Double Emulsion Templated Monodisperse Phospholipid Vesicles
Original entry: Warren Lloyd Ung, APPHY 225, Fall 2009
"Double Emulsion Templated Monodisperse Phospholipid Vesicles"
Ho Cheung Shum, Daeyeon Lee, Insun Yoon, Tom Kodger, and David A. Weitz
Soft Matter Keywords
phospholipid vesicle, double emulsion, self-assembly
Shum et al. have developed a method for fabricating phospholipid vesicles from double emulsion templates using glass capillary microfluidic devices (see Figure 2). The double emulsions can be produced using previously published apparatus, which carefully controls the flow rates of the three different phases (two aqueous and one oil) to produce a single drop of aqueous solution within a single drop of oil in a continuous aqueous phase.
The vesicle is formed from the water/oil/water (W/O/W) double emulsion by utilizing a volatile organic solvent with dissolved phospholipids as the oil phase. When placed into contact with the aqueous solutions, the phospholipids adsorb to the water/oil and oil/water interfaces. The volatile oil phase is then allowed to evaporate slowly, leaving a phospholipid bi-layer or a phospholipid vesicle behind.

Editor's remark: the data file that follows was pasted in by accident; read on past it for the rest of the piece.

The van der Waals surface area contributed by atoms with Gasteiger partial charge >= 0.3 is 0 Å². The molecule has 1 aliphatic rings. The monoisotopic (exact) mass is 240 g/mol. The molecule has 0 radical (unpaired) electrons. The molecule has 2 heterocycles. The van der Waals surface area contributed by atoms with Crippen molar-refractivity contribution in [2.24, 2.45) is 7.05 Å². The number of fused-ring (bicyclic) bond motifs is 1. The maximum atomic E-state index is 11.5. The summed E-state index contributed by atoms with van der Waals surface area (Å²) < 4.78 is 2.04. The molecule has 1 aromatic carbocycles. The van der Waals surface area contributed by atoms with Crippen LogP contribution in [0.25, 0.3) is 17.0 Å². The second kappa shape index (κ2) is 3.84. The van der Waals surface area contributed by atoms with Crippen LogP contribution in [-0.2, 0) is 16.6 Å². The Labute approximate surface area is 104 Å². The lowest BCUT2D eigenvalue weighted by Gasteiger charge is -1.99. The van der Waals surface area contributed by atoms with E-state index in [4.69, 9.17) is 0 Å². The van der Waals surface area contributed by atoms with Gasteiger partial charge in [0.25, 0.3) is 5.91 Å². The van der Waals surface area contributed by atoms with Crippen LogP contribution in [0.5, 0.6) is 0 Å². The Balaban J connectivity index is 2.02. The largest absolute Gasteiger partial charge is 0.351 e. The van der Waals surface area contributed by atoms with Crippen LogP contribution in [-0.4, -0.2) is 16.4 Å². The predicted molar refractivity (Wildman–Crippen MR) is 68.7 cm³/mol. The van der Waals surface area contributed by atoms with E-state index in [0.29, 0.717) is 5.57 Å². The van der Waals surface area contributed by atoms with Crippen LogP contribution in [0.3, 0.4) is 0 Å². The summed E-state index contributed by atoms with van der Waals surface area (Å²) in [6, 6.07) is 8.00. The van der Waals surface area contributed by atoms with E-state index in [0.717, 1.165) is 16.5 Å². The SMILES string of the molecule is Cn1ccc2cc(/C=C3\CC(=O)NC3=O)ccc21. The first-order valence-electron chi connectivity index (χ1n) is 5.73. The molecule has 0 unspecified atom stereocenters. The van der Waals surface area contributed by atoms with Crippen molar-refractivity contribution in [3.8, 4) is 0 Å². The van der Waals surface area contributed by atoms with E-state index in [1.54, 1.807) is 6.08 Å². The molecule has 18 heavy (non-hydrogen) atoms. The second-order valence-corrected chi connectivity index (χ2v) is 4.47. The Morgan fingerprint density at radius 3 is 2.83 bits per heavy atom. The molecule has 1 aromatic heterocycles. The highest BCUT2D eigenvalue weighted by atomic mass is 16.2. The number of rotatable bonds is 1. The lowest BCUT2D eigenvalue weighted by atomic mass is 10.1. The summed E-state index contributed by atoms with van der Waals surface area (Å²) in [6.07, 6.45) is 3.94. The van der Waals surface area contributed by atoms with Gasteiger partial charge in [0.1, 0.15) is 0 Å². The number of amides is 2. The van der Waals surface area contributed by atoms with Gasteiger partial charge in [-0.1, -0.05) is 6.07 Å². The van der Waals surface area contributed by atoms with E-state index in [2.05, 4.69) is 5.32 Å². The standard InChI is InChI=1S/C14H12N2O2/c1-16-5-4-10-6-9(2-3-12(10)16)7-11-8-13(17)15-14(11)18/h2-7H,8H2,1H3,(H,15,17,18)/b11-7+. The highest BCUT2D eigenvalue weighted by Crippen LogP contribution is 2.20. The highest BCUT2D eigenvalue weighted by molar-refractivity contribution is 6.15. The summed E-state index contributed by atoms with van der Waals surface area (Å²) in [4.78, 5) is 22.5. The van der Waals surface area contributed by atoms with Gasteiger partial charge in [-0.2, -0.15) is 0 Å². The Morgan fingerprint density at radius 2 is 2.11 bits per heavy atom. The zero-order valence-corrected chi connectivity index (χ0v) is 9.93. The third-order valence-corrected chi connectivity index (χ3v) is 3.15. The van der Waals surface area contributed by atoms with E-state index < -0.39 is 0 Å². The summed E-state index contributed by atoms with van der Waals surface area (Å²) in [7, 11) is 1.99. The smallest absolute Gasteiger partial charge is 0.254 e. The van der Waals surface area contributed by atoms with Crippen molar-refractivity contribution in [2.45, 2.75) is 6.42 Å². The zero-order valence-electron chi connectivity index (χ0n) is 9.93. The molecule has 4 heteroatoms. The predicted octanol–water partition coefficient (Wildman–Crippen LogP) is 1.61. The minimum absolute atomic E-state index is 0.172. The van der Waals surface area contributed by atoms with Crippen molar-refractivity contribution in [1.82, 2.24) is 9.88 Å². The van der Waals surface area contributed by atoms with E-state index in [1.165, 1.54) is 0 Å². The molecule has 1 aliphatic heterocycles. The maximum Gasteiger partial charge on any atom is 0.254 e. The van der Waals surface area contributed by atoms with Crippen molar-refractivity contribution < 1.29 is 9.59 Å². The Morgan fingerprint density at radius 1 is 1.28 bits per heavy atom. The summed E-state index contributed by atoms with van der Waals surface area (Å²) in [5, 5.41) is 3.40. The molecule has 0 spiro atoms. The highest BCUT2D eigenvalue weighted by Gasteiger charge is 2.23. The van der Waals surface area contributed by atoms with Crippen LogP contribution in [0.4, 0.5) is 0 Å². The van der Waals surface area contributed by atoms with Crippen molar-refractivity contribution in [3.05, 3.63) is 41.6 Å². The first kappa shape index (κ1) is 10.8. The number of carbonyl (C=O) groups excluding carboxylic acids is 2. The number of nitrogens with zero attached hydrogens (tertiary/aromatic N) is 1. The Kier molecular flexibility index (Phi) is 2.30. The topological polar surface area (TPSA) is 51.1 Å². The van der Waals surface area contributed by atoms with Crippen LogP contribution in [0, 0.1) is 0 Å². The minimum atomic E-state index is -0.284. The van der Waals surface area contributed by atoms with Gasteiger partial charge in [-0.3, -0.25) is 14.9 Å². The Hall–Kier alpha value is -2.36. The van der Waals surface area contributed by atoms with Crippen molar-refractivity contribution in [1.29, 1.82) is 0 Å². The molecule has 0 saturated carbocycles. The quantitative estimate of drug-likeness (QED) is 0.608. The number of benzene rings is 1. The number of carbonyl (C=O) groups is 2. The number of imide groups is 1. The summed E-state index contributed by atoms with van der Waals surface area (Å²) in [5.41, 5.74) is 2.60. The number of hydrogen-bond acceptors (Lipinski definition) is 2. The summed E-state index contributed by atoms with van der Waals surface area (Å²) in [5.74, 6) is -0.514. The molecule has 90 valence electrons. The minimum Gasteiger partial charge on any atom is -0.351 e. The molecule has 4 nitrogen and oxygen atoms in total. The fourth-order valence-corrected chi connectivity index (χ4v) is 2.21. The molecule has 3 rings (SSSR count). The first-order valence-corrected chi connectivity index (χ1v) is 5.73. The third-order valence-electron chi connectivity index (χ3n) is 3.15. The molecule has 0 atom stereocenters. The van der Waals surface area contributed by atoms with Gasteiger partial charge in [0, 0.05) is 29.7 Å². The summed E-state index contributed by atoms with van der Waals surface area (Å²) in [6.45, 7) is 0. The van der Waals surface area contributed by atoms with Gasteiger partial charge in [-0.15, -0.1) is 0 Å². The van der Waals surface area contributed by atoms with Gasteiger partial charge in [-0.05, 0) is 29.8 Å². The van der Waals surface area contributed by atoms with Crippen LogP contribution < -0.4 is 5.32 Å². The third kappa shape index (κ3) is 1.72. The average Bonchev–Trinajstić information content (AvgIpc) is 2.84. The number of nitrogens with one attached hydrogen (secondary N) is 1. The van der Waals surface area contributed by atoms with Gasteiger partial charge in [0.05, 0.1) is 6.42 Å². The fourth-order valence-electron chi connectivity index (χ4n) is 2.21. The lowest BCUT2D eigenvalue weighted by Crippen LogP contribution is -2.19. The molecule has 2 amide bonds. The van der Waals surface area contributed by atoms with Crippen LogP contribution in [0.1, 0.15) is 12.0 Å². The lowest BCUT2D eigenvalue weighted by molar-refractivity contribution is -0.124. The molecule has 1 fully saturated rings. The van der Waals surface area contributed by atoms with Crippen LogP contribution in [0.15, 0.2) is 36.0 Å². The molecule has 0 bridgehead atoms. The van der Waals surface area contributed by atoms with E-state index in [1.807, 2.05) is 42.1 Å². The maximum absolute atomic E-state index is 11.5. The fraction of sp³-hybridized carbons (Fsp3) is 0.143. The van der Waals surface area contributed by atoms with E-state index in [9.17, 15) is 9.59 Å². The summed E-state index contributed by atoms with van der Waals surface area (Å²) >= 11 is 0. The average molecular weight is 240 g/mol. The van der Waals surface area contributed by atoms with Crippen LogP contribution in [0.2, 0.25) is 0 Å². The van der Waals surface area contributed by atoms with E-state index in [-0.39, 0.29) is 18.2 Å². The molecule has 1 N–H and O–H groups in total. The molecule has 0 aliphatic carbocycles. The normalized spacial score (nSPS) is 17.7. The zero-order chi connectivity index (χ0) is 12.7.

Vesicles provide a robust delivery mechanism and are in fact used in cells to transport various materials. Note that the two aqueous phases need not be identical, as a result, the inner aqueous phase can contain a desirable aqueous solution, for instance a drug, designed for release at a later time. This method of creating vesicles yields uniform vesicle size as well since they are made from a monodisperse double emulsion (ie. all the double emulsions are approximately the same).
Soft Matter Discussion
The device used here takes advantage of the fact that phospholipids act as surfactants which self-assemble into a layer at each interface between oil and water. It also takes advantage of the ability to create double emulsions with well-controlled drop sizes to create a reverse micelle within a larger micelle. As the solvent is evaporated, the micelle and reverse micelle are brought into contact, forming the bi-layer. By regulating the physical properties of both the emulsion and the carefully selecting the oil phase, the technique results in a relatively high encapsulation efficiency producing vesicles containing the desired inner aqueous phase.